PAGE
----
DJI RS 3 Mini brings iconic stabilized video to mirrorless cameras

The DJI Ronin Series line has historically been designed for high-tend, DSLR cameras. But especially in the past decade, mirrorless cameras have surpassed DSLRs in the eyes of many videographers and photographers as the camera of choice. And finally, DJI has made a version of its iconic Ronin gimbal designed especially for mirrorless cameras. Enter, the DJI RS 3 Mini.

DJI today launched the RS 3 Mini, which is a lightweight, handheld travel stabilizer developed specifically to support today’s mainstream brands of mirrorless cameras and lenses.

DJI’s first Ronin launched in 2014 as a handheld 3-axis camera gimbal developed for professional filmmakers. It takes the silky-smooth aesthetic of its drone footage and instead puts it on a sort of tripod or selfie stick that you hold (with your camera mounted to it) — thus bringing the iconic drone aesthetic to cameras on the ground. DJI has continuously been iterating on that, having most recently launched the DJI RS 3 and RS 3 Pro in June 2022.

And now, we have a Mini version of the Ronin, and it costs just $369.

What to know about the new RS 3 Mini

Compared to the rest of the DJI Ronin line, the RS 3 Mini unsurprisingly has a smaller and lighter body. In fact, it’s about 50% lighter than the RS 3 Pro and 40% lighter than the RS 3. But although it weighs less than 800 g (1.8 lbs), it’s still strong; the gimbal can carry a weight of up to 2 kg (4.4 lbs). The battery lasts up to 10 hours and can be fully charged in as little as 2.5 hours (you can even use it as it’s charging).

The tech in this thing is smart. DJI RS 3 Mini features Bluetooth shutter control, a third generation stabilization algorithm, native horizontal and vertical switching, and a 1.4-inch color touchscreen.

The RS 3 Mini is able to “talk to” your camera through that wireless Bluetooth shutter function. Once you pair your camera and the RS 3 Mini, you’ll be able to directly control the video recording and photo capture functions via the record button on the gimbal. If you happen to have a Sony camera with a supported digital lens, you can also directly control the lens’s optical or digital zoom via the front dial — eliminating the need for a camera control cable.

Click the M-mode button to switch between the gimbal’s three custom modes and front dial for focusing. And use the NATO port on the side of the body to connect various accessories such as DJI’s Briefcase Handle, external fill lights or microphones.

Vertical shooting modes

Another big standout feature of the RS 3 Mini is the emphasis it puts on vertical video — which has grown increasingly popular thanks to formats like TikTok and Instagram reels.

One interesting feature on the RS 3 Mini is a dual-layered quick-release plate. By attaching the quick-release plate to the vertical arm, you can shoot vertical video without needing additional accessories and without limiting the gimbal rotation angle. An upper plate with a new curved placement guide also prevents the camera from rotating and loosening.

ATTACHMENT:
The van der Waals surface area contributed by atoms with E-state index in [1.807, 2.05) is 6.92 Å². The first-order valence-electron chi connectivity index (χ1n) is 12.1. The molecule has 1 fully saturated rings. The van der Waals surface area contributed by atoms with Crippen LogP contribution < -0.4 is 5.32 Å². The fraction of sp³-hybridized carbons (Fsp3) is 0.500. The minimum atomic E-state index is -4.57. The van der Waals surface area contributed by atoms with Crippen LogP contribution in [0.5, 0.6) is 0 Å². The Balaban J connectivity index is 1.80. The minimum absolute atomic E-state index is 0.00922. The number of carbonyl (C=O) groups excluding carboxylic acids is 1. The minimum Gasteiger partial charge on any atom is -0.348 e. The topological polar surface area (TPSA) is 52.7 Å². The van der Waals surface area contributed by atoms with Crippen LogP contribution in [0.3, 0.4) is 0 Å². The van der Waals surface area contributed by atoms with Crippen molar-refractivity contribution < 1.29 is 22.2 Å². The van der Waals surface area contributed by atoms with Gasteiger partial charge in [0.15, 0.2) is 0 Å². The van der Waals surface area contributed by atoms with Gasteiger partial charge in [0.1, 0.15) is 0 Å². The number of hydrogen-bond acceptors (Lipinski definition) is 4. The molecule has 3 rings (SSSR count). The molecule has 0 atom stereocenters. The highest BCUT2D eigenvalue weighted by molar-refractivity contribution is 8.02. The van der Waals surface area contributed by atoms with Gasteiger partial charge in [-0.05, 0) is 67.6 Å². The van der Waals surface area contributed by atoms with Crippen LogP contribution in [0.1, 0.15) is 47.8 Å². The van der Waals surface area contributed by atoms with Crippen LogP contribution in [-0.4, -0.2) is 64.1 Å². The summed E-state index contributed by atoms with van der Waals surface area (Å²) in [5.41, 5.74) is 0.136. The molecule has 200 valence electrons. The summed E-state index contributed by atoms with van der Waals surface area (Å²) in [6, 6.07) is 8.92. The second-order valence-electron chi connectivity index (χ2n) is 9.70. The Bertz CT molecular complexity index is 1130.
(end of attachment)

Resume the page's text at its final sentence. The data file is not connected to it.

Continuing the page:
Mirrorless cameras vs DSLR cameras

DSLRs are usually what most people think of when they hear “professional camera.” Short for ‘digital single-lens reflex camera’ use sensors and interchangeable lenses with a mirror and prism to allow the photographer to see their subject and shoot. These cameras are often always larger and produce high-quality photos (taken with higher megapixel counts and faster shutter speeds) than a point-and-shoot camera. They also tend to be pretty big and bulky.

But in the past decade or so, mirrorless cameras have exploded in popularity by providing DSLR-quality photos in a more compact body, more similar to a point and shoot. While DSLR cameras tend to still offer superior lens selection to the mirrorless cameras, these mirrorless cameras often offer better autofocus, in-body stabilization and of course a more portable build than DSLRs.

A 2022 survey of 1,000 photographers from camera website Shotkit found that mirrorless cameras are now more popular than DSLR cameras for professional photographers. 63% of professional photographers use a mirrorless camera, while 36% of them use a DSLR camera (and 1% use both). Unsurprisingly, mirror cameras are also more popular among amateur photographers.

Among the most popular mirrorless cameras in 2023 include Fujifilm’s X-H2 and X-H2S, Olympus’ OM-D E-M10 Mark IV, Nikon’s Z9 and Sony’s A1. (See the full compatibility list of camera’s that the new RS 3 Mini supports here).

Why the Ronin’s pivot into mirrorless cameras is significant

Sure, past versions of the Ronin are certainly compatible with mirrorless cameras. But those Ronins have been relatively big and bulky — antithetical to the spirit of a mirrorless camera which is lightweight and compact.

Today’s DJI news broadens the appeal of its Ronin line — and it simultaneously should broaden the appeal of a mirrorless camera.

The prime demographic of mirrorless camera users is people who want a high-quality camera in a small package. Having a bulky Ronin doesn’t mesh with that — but having this new Mini version of it likely does.

And as more mirrorless camera users have access to the Ronin, we’ll likely see more films with that silky, drone-like movement. As that aesthetic catches on, a videographer who typically likes to stay on land might then be inclined to try out a drone — and the circle grows.

Plus, this thing is relatively accessible in price — just $369. And it’s already available for purchase.

The post DJI RS 3 Mini brings iconic stabilized video to mirrorless cameras appeared first on The Drone Girl.

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